Dead Andrea Doria diver identified
by NEIL STRATTON
NANTUCKET, Massachusetts (1 Aug 2008) — To get a true picture of what Houston diver Terry DeWolf was trying to do when he lost his life exploring the wreck of the Andrea Doria this week, think of touring a museum at least 230 feet from the nearest breathable oxygen and at least 50 miles by water from the nearest hospital.
The site, deep in the Atlantic Ocean south of Nantucket, Mass., is the grave of 51 people who lost their lives when the luxury liner collided with another ship and went down more than 50 years ago.
It is also considered the Mount Everest of diving, a perilous plunge of more than 200 feet to the seabed that now, with DeWolf’s death, has claimed the lives of 15 divers.
“It’s a pretty dangerous dive,” said Capt. Ed Ecker of the East Hampton Town Police Department. “I don’t want to speculate, but what generally happens is that they either get the bends or something goes wrong with the equipment.”
On Monday, the dive boat John Jack sailed out of Sportsman’s Dock in Montauk, N.Y., ferrying DeWolf and nine other divers to the site of the wreck as part of the 2008 Andrea Doria Expedition, a charter led by Richard Kohler, a famous diver and television personality who gained fame on The History Channel’s Deep Sea Detectives program.
The first divers hit the water Tuesday at noon. DeWolf went in Wednesday around 7:50 a.m. CDT with the day’s divers, but didn’t return as expected about four hours later.
“Some of the divers went back down and ended up recovering his body,” said U.S. Coast Guard 1st District public affairs officer Connie Terrell.
Coast Guard helps out
The John Jack’s crew was assisted by a detail from the U.S. Coast Guard’s Hammerhead, an 87-foot cutter dispatched when Joseph Terzuoli, captain of the John Jack, sent out a distress signal. From there, the John Jack brought DeWolf back to Montauk. Terzuoli’s wife, Susan, said he was unavailable for comment Friday as he helmed the John Jack back to its home port of Brick, N.J.
Ecker said there would be an autopsy at the Suffolk County Medical Examiner’s Office in Happauge, N.Y., and that the toxicology report would be forthcoming.
“They have to check his tanks and so forth, and with the tanks it could take a couple months,” Ecker said.
DeWolf headed Tri-Tek Communications Inc., which touts itself as “a full-service provider of turnkey solutions to the telecommunications, cable television and various other industries” on its Web site. He and his wife, Tammy, were married 18 years and had three daughters: Amanda, 17; Christina, 15; and Kaitlyn, 12.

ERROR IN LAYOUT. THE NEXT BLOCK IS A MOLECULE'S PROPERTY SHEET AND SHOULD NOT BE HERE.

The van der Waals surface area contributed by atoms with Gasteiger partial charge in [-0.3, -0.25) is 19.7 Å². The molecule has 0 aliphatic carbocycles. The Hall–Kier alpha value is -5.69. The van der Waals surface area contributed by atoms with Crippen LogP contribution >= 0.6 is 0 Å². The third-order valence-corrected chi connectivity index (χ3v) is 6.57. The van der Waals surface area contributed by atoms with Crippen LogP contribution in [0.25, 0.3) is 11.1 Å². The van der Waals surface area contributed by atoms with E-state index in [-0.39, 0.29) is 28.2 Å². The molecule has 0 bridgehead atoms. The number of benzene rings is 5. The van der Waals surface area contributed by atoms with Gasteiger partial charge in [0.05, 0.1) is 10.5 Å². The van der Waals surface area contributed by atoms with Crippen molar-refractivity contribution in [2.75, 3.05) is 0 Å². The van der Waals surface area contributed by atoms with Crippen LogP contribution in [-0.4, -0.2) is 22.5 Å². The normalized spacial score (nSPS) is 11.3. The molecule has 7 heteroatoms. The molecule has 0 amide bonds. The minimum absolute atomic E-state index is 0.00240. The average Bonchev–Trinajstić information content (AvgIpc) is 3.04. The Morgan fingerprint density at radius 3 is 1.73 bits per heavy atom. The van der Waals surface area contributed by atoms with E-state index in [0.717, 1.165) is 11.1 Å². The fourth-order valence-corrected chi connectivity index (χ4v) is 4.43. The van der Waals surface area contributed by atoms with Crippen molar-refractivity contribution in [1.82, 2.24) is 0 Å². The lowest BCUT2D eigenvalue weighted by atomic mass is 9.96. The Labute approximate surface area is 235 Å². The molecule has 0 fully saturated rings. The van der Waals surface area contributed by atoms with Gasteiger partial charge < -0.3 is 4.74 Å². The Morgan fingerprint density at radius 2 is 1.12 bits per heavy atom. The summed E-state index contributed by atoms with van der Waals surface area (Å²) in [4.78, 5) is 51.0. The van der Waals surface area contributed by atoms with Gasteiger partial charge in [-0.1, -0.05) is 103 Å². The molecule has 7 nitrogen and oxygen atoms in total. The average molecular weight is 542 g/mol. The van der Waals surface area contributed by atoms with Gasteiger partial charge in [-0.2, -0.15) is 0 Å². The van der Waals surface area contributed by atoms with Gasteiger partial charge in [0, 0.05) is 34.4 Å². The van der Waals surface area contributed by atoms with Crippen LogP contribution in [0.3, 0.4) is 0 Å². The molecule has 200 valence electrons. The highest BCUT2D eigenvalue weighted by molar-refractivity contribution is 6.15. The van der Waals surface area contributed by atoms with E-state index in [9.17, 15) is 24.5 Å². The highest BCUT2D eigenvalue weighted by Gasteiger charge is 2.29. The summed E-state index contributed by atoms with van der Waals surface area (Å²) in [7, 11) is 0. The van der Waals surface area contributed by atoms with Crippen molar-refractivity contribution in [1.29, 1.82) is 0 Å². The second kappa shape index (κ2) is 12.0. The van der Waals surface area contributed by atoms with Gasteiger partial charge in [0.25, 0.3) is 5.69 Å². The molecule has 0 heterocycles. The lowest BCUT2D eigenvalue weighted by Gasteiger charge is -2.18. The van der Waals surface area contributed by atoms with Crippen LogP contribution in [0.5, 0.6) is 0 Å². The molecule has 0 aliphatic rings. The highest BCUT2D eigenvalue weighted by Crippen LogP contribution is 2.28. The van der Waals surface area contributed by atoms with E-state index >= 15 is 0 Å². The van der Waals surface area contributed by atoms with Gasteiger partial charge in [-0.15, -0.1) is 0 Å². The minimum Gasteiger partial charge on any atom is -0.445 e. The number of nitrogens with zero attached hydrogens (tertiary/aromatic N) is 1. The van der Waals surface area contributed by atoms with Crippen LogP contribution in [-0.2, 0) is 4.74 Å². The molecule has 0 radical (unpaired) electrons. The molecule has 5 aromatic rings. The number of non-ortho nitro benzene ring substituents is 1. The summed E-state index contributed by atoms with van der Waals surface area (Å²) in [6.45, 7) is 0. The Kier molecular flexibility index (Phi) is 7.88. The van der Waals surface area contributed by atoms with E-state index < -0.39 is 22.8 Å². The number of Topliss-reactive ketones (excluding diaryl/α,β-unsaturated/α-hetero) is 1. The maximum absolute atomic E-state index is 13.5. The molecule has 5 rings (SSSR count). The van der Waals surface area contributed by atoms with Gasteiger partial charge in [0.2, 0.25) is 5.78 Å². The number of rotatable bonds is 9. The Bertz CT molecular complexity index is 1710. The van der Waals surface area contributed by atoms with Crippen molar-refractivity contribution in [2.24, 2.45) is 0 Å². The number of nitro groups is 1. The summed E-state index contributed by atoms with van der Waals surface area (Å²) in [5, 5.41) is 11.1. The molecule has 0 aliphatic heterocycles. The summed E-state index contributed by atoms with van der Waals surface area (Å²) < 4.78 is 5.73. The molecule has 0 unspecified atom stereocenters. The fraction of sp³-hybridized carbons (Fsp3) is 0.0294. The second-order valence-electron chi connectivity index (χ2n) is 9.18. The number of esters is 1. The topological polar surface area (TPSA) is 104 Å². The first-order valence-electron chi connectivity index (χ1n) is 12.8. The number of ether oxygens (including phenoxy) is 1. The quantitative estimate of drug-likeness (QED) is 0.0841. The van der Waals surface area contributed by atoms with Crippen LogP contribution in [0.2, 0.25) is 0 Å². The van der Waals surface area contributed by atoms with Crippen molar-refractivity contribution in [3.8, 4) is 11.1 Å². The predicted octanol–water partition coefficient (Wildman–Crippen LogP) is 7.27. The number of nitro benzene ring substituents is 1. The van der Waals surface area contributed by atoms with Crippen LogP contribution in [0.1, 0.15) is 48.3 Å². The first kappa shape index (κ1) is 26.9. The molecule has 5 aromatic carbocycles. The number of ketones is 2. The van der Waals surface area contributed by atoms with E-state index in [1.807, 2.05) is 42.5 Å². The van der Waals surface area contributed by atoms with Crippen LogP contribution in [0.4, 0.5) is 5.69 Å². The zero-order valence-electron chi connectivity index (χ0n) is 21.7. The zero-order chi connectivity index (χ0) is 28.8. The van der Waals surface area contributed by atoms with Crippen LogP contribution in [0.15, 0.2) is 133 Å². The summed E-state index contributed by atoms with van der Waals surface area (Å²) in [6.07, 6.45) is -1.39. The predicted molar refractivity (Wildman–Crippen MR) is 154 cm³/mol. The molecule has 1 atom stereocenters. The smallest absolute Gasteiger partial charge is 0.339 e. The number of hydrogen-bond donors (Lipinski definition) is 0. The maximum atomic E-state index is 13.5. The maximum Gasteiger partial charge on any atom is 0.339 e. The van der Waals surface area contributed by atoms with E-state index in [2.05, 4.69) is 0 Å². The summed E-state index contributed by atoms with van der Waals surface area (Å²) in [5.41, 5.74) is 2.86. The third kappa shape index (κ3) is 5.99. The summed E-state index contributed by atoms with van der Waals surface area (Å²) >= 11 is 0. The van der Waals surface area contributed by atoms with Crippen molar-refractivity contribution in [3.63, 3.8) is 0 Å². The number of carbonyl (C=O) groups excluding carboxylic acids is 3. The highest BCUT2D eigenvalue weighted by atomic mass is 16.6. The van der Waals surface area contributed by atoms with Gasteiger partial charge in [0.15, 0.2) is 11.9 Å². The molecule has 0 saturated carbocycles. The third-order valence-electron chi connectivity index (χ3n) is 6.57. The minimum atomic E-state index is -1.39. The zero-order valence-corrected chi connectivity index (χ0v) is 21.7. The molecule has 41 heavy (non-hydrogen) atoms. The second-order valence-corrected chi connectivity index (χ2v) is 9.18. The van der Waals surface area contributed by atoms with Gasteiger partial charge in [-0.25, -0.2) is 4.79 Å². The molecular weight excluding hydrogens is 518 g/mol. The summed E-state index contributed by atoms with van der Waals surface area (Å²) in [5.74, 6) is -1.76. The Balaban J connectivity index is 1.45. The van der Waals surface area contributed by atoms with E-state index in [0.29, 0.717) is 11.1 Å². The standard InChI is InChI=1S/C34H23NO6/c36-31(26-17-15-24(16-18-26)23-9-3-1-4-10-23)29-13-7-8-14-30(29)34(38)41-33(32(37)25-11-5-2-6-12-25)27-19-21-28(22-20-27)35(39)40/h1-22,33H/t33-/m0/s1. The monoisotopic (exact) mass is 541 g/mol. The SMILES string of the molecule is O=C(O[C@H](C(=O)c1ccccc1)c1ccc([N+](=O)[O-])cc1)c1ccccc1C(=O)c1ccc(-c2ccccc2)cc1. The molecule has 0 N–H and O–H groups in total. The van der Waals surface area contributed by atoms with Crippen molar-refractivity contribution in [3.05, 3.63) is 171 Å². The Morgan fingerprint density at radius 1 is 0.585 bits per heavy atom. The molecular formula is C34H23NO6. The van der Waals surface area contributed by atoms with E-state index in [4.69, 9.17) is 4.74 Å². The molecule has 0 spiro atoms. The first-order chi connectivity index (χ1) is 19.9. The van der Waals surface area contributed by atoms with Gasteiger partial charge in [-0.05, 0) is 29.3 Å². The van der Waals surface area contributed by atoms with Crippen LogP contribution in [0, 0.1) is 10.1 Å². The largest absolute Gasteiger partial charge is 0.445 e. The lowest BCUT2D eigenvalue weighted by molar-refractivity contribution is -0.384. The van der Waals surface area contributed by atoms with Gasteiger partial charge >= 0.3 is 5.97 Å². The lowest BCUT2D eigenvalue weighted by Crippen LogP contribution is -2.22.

Amanda said she is soldiering on because “the crying has all gone out of (her) system.” A family member said DeWolf had been diving for more than 20 years.
Ann Keibler of Houston-based dive shop Oceanic Ventures Inc., confirmed that she knew DeWolf but would not confirm that she had dived with him or comment further, citing the family’s wishes.
Interest in Andrea Doria
In October of last year, DeWolf went on a trip to the Cayman Islands and brought back an ornate glass chandelier that seems to have piqued his interest in the Andrea Doria.
The Italian luxury liner, which sank in 1956, is popular with divers not only because of the technical challenges it presents, but because it is considered a trophy dive: The wreck, now deteriorating rapidly, is dotted with relics such as embossed china cups and dishes.
“He liked really unique things that told a story by (themselves),” Amanda DeWolf said of her father.
Typically divers who make deep, dangerous dives to sites like the Andrea Doria are “technical” divers, who are more highly trained and use more advanced equipment than “nontechnical” divers, who seldom venture deeper than 130 feet.
An expensive trip
J.T. Barker, 51, helms the dive boat Under Pressure, which runs mostly nontechnical divers to sea for expeditions out of Hatteras, N.C., and Virginia Beach, Va. He used to ferry divers to the Andrea Doria site, but stopped in 2001 because the expense of the trips became prohibitive.
Barker said that while he can’t speak to DeWolf’s level of experience, of the prior 14 diver deaths at the famous wreck, “there were some of them that shouldn’t have been there.”
Funeral arrangements for DeWolf had not been finalized as of Friday afternoon, Amanda DeWolf said.
She said that while it “turns her stomach” to look at her family’s backyard pool, she will carry on her father’s legacy.
“I will later scuba just to continue his dream of how he wanted things to be,” she said.